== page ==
"location"   : {"S": ".html"},
                    "date"       : {"S": "2015-02-22" }
                }
            }
        }
    ]
}

The command for importing:

aws dynamodb batch-write-item --request-items file://~/dynamodb-import.json

Implementation

I should start this off by saying that there are far better ways of doing this. Consider this a basic example only!

We'll start off by including the AWS JavaScript SDK with our website through modifying our index.html template to include it. This means that the SDK will be available on every page.

~/index.html:

...
<script src="https://sdk.amazonaws.com/js/aws-sdk-2.2.37.min.js"></script>
...

In our ~/app/app.js file add this to the top:

~/app/app.js:

// Identity pool already configured to use roles
var creds = new AWS.CognitoIdentityCredentials({
    IdentityPoolId: '[your id]'
});
AWS.config.update({
    region: '[region]',
    credentials: creds
});

That's it! You've integrated unauthenticated access to your website using Cognito! Now to actually do something with that... we're going to connect to DynamoDB! Back in your ~/app/app.js file...

~/app/app.js:

...
var dynamodb = new AWS.DynamoDB();
var params = {
    TableName: '[table name]',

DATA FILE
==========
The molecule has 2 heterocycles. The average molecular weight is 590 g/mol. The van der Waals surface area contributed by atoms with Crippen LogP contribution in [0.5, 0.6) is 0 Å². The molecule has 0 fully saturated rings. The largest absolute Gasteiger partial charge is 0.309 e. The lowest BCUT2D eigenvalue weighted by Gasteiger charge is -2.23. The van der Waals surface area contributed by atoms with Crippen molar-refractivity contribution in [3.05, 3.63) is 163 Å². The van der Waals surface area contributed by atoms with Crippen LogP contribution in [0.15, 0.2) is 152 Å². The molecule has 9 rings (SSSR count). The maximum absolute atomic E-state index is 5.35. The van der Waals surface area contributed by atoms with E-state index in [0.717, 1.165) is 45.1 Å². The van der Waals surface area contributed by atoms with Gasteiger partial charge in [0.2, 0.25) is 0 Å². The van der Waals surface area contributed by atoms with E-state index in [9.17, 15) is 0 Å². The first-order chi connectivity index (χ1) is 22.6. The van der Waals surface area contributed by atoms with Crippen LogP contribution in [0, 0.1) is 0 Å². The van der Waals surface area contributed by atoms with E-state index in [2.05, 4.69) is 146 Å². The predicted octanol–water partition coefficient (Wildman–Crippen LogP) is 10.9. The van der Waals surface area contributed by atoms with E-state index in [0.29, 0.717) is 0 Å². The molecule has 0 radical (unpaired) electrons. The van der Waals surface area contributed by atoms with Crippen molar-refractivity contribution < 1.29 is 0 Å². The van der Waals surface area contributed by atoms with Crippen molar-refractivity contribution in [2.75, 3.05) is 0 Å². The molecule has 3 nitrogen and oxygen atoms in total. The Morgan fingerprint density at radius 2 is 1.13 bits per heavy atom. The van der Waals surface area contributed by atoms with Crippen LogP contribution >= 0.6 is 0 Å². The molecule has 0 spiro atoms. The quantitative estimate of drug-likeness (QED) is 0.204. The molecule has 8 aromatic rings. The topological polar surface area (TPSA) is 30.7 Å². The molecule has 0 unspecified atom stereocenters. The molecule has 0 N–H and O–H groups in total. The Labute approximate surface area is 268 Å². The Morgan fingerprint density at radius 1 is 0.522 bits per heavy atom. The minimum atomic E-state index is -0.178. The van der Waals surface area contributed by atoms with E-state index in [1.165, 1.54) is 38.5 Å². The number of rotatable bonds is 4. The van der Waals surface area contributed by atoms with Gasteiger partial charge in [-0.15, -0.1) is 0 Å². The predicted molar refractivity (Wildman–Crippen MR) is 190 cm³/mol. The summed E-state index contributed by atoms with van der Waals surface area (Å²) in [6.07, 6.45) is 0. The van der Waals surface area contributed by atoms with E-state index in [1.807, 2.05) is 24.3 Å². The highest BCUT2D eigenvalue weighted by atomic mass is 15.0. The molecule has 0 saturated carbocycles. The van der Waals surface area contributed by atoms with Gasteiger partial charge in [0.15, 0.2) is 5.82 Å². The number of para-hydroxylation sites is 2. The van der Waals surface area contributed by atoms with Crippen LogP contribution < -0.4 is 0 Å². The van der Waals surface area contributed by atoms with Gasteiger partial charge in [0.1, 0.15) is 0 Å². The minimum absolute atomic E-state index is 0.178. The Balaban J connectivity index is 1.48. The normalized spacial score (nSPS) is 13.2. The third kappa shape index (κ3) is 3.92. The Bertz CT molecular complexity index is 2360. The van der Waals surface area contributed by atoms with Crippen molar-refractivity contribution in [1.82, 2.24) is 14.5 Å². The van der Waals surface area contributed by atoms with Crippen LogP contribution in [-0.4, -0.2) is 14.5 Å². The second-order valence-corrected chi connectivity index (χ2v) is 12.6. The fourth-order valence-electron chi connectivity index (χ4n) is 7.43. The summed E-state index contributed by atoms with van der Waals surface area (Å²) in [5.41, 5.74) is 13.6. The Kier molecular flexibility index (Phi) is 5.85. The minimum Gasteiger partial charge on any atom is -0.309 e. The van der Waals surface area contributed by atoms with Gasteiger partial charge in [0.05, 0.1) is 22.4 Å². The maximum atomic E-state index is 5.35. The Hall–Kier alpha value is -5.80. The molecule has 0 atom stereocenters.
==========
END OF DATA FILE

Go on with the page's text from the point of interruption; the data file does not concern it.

Select: 'ALL_ATTRIBUTES'
};
dynamodb.scan(params, function(err, data) {
    if (err) console.log(err, err.stack);
    else {
        console.log(data);
    }
});

The above snippet connects to DynamoDB using the generated Cognito credentials transparently. We then initiate a scan of our selected table which returns the complete table as a result. You can also run queries.

We can actually modify the articles controller from the example repo to use DynamoDB rather than list.json.

profileApp.controller('articlesCtrl', function ($scope, $location) {
    var dynamodb = new AWS.DynamoDB();
    var params = {
        TableName: 'article_list',
        Select: 'ALL_ATTRIBUTES'
    };
    dynamodb.scan(params, function(err, data) {
        if (err) console.log(err, err.stack);
        else {
            var yyyy = new Date().getFullYear().toString();
            var mm = (new Date().getMonth()+1).toString();       
            var dd  = new Date().getDate().toString();
            var today = yyyy + '-' + (mm[1]?mm:"0"+mm[0]) + '-' + (dd[1]?dd:"0"+dd[0]);
            $scope.today = today;
            var list = [];
            var flist = [];
            data.Items.forEach(function(article) {
                var item = {};
                item.title = article.title.S;
                item.tags = article.tags.SS.join(", ");
                item.location = article.location.S;
                item.date = article.date.S;
                if(item.date <= today){
                    list.push(item);
                }
                if(item.date > today){
                    flist.push(item);
                }
            });
            $scope.list = list;
            $scope.flist = flist;
            $scope.search = $location.search().search;
            $scope.$apply();
        }
    });
});